This work examines the largely unexplored role of illite spatial distribution patterns in dictating the sorption of Cr(VI), a ubiquitously occurring contaminant. Flow-through experiments were carried out at 0.6, 3.0, and 15.0 m/day using columns packed with the same illite and quartz mass however with different spatial patterns and permeability contrasts. Column-scale sorption macrocapacity and macrorates were found to decrease with transport connectivity, a quantitative measure of heterogeneity characteristics. At 0.6 and 3.0 m/day, well-connected low permeability illite zones oriented in the flow-parallel direction lead to diffusion-controlled mass transport limitation for accessing sorption sites. This results in up to 1.4 order of magnitude lower macrocapacity and macrorates compared to those in minimally connected columns with well-mixed illite and quartz. At 15.0 m/day, effects of spatial heterogeneities are less significant (up to a factor of 2.8) owing to the close to chemical kinetics-controlled condition. Although the column-scale macrocapacity can reach full sorption capacity under low flow conditions, the macrorates are 10-1 to 10-3 of the microrates measured in well-mixed reactors. Insights gained here bridge gaps between laboratory observations and field applications and advance predictive understanding of reactive transport processes in the naturally heterogeneous subsurface.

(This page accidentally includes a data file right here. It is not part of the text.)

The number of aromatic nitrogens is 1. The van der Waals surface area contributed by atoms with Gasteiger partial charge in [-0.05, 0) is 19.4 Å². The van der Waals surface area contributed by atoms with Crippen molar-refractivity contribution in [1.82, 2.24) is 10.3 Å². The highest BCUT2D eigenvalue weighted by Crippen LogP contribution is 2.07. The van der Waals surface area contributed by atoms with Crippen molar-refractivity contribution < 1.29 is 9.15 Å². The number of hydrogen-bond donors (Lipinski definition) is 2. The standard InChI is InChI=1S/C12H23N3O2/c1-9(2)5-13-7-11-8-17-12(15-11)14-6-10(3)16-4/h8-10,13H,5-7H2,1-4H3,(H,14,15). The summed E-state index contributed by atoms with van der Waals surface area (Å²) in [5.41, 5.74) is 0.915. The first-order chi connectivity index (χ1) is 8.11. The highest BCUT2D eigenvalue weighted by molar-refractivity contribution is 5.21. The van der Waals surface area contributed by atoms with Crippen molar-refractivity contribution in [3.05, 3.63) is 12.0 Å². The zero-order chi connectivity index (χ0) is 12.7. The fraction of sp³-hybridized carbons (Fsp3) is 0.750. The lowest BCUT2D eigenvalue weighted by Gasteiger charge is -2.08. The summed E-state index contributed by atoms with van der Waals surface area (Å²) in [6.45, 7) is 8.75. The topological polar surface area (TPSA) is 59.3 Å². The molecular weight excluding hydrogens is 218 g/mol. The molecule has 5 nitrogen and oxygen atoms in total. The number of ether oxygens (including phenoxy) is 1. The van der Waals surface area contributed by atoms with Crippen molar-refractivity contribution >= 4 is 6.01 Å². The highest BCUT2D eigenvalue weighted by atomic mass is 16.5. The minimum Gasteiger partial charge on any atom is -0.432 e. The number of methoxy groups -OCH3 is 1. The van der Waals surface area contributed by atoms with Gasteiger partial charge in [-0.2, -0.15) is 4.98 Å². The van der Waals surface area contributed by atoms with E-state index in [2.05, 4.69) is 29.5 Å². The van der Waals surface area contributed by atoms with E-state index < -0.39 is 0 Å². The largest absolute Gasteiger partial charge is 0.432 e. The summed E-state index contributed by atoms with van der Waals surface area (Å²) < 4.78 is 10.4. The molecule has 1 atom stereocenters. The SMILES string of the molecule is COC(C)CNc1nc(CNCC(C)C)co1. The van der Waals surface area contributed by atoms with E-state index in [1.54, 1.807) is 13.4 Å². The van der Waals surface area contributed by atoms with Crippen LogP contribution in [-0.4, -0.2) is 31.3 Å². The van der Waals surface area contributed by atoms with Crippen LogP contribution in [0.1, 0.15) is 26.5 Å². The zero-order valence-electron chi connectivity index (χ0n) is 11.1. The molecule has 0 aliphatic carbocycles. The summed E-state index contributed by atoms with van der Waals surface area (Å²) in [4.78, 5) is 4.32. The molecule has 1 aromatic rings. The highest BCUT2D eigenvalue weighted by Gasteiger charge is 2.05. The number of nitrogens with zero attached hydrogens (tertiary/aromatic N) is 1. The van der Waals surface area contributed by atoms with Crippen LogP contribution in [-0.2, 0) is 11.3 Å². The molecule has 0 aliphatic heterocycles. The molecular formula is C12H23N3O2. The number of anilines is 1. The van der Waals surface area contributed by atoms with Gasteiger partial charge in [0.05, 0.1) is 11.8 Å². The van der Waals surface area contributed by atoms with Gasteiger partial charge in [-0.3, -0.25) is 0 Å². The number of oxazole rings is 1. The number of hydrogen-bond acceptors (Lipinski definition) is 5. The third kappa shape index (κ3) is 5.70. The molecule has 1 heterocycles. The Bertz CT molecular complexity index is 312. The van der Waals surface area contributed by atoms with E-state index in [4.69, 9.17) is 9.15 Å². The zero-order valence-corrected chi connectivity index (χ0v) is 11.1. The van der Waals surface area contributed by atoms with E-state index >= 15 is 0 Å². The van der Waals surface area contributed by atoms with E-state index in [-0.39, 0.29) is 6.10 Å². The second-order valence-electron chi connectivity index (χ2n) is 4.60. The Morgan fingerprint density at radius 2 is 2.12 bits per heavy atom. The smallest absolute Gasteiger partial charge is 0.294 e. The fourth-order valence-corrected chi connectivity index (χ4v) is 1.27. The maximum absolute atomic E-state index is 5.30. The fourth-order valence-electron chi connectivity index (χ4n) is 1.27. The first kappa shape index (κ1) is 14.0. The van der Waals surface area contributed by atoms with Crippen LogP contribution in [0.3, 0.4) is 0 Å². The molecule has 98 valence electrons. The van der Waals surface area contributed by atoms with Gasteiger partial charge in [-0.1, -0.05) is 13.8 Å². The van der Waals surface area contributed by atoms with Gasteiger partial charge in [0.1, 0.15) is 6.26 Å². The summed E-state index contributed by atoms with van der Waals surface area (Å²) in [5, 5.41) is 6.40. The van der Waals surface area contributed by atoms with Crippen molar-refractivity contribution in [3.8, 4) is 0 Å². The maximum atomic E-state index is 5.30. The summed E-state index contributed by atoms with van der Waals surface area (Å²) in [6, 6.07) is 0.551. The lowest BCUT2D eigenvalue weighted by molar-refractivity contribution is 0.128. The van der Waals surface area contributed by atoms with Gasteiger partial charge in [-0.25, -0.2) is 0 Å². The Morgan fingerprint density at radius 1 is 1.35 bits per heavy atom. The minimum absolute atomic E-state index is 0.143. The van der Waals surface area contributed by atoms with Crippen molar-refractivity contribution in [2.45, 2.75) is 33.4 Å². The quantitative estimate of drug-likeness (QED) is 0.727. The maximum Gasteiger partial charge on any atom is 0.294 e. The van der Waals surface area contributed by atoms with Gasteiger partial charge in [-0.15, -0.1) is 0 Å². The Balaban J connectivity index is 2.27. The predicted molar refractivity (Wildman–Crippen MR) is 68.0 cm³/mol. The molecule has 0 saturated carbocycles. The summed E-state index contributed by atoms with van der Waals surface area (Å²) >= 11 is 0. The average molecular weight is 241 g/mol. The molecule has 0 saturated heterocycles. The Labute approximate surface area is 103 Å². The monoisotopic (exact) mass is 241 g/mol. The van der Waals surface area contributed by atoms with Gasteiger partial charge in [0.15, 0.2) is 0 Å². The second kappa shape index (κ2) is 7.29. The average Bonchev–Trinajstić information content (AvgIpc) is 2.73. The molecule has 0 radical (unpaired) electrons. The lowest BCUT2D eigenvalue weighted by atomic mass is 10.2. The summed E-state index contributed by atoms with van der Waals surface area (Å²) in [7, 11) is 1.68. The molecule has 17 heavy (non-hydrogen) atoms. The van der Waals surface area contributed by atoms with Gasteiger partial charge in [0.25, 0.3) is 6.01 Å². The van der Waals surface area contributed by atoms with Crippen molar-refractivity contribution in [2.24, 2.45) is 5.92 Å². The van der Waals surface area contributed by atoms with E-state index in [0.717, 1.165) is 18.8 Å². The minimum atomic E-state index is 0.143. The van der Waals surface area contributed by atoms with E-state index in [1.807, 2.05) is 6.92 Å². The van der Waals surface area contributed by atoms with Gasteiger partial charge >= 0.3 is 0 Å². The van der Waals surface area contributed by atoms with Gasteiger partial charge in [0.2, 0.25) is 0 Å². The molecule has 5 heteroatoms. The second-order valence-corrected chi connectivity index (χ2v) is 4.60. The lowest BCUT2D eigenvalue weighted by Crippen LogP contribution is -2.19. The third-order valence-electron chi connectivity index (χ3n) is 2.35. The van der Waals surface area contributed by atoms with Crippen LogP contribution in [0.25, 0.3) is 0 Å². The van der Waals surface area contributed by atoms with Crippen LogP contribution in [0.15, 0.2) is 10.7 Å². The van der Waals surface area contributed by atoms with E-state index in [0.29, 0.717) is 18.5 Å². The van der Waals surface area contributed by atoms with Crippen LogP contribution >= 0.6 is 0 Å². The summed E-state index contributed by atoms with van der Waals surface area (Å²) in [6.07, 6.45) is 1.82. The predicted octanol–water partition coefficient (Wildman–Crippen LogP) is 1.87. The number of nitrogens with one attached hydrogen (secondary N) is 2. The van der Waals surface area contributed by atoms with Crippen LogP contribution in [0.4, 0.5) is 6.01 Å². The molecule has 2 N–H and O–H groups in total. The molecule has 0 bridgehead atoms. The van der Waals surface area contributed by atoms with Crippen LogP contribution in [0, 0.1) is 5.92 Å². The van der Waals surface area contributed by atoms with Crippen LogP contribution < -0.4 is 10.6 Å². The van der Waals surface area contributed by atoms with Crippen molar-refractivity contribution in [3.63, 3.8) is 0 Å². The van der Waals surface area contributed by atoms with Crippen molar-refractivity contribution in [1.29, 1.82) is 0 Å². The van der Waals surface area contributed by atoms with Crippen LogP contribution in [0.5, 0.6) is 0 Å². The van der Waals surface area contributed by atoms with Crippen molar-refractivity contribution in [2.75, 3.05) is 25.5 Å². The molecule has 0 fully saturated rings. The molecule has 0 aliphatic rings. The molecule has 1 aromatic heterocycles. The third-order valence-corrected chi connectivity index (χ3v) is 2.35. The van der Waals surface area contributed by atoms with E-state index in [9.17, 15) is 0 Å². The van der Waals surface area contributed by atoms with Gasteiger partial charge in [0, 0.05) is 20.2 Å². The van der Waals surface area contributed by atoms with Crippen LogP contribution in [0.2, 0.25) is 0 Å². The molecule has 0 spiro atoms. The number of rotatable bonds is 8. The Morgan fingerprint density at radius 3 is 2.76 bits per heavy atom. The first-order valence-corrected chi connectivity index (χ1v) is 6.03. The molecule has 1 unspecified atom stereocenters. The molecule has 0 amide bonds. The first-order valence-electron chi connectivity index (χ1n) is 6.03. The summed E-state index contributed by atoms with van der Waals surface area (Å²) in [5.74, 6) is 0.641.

|Original language||English (US)|
|Number of pages||10|
|Journal||Environmental Science and Technology|
|State||Published - Feb 3 2015|
All Science Journal Classification (ASJC) codes
- Environmental Chemistry